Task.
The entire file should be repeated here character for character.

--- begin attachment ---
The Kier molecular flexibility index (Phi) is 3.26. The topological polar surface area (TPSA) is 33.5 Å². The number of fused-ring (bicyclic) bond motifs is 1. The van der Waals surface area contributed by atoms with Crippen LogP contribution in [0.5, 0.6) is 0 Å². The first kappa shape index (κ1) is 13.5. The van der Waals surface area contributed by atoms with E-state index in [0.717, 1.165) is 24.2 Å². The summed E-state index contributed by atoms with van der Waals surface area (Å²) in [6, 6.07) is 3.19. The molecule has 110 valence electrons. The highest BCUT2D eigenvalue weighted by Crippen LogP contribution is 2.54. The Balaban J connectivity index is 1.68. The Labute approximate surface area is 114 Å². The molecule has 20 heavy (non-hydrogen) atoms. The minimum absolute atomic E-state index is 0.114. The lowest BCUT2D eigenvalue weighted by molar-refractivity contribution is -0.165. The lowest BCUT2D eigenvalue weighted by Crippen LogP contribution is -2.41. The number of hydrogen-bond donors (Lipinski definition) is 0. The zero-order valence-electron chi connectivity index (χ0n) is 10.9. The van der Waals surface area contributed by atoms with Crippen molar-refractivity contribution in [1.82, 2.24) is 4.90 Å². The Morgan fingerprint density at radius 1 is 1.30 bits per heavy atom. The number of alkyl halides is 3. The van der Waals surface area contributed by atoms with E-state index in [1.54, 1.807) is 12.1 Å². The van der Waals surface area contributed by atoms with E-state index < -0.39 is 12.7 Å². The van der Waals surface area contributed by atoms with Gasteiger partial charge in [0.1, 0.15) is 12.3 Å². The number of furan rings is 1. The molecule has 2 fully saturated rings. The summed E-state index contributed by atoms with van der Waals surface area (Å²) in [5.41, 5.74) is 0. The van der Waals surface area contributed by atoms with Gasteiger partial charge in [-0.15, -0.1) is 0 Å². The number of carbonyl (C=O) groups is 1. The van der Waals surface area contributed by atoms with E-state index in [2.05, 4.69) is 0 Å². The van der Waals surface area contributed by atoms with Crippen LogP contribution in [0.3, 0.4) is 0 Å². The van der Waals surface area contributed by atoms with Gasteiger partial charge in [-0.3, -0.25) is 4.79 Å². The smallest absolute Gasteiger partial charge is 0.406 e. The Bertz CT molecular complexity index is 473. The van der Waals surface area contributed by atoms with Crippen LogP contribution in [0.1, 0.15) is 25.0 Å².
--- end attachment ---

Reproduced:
The Kier molecular flexibility index (Phi) is 3.26. The topological polar surface area (TPSA) is 33.5 Å². The number of fused-ring (bicyclic) bond motifs is 1. The van der Waals surface area contributed by atoms with Crippen LogP contribution in [0.5, 0.6) is 0 Å². The first kappa shape index (κ1) is 13.5. The van der Waals surface area contributed by atoms with E-state index in [0.717, 1.165) is 24.2 Å². The summed E-state index contributed by atoms with van der Waals surface area (Å²) in [6, 6.07) is 3.19. The molecule has 110 valence electrons. The highest BCUT2D eigenvalue weighted by Crippen LogP contribution is 2.54. The Balaban J connectivity index is 1.68. The Labute approximate surface area is 114 Å². The molecule has 20 heavy (non-hydrogen) atoms. The minimum absolute atomic E-state index is 0.114. The lowest BCUT2D eigenvalue weighted by molar-refractivity contribution is -0.165. The lowest BCUT2D eigenvalue weighted by Crippen LogP contribution is -2.41. The number of hydrogen-bond donors (Lipinski definition) is 0. The zero-order valence-electron chi connectivity index (χ0n) is 10.9. The van der Waals surface area contributed by atoms with Crippen molar-refractivity contribution in [1.82, 2.24) is 4.90 Å². The Morgan fingerprint density at radius 1 is 1.30 bits per heavy atom. The number of alkyl halides is 3. The van der Waals surface area contributed by atoms with E-state index in [1.54, 1.807) is 12.1 Å². The van der Waals surface area contributed by atoms with E-state index < -0.39 is 12.7 Å². The van der Waals surface area contributed by atoms with Gasteiger partial charge in [0.1, 0.15) is 12.3 Å². The number of furan rings is 1. The molecule has 2 fully saturated rings. The summed E-state index contributed by atoms with van der Waals surface area (Å²) in [5.41, 5.74) is 0. The van der Waals surface area contributed by atoms with Gasteiger partial charge in [-0.15, -0.1) is 0 Å². The number of carbonyl (C=O) groups is 1. The van der Waals surface area contributed by atoms with E-state index in [2.05, 4.69) is 0 Å². The van der Waals surface area contributed by atoms with Crippen LogP contribution in [0.3, 0.4) is 0 Å². The van der Waals surface area contributed by atoms with Gasteiger partial charge in [-0.3, -0.25) is 4.79 Å². The smallest absolute Gasteiger partial charge is 0.406 e. The Bertz CT molecular complexity index is 473. The van der Waals surface area contributed by atoms with Crippen LogP contribution in [0.1, 0.15) is 25.0 Å².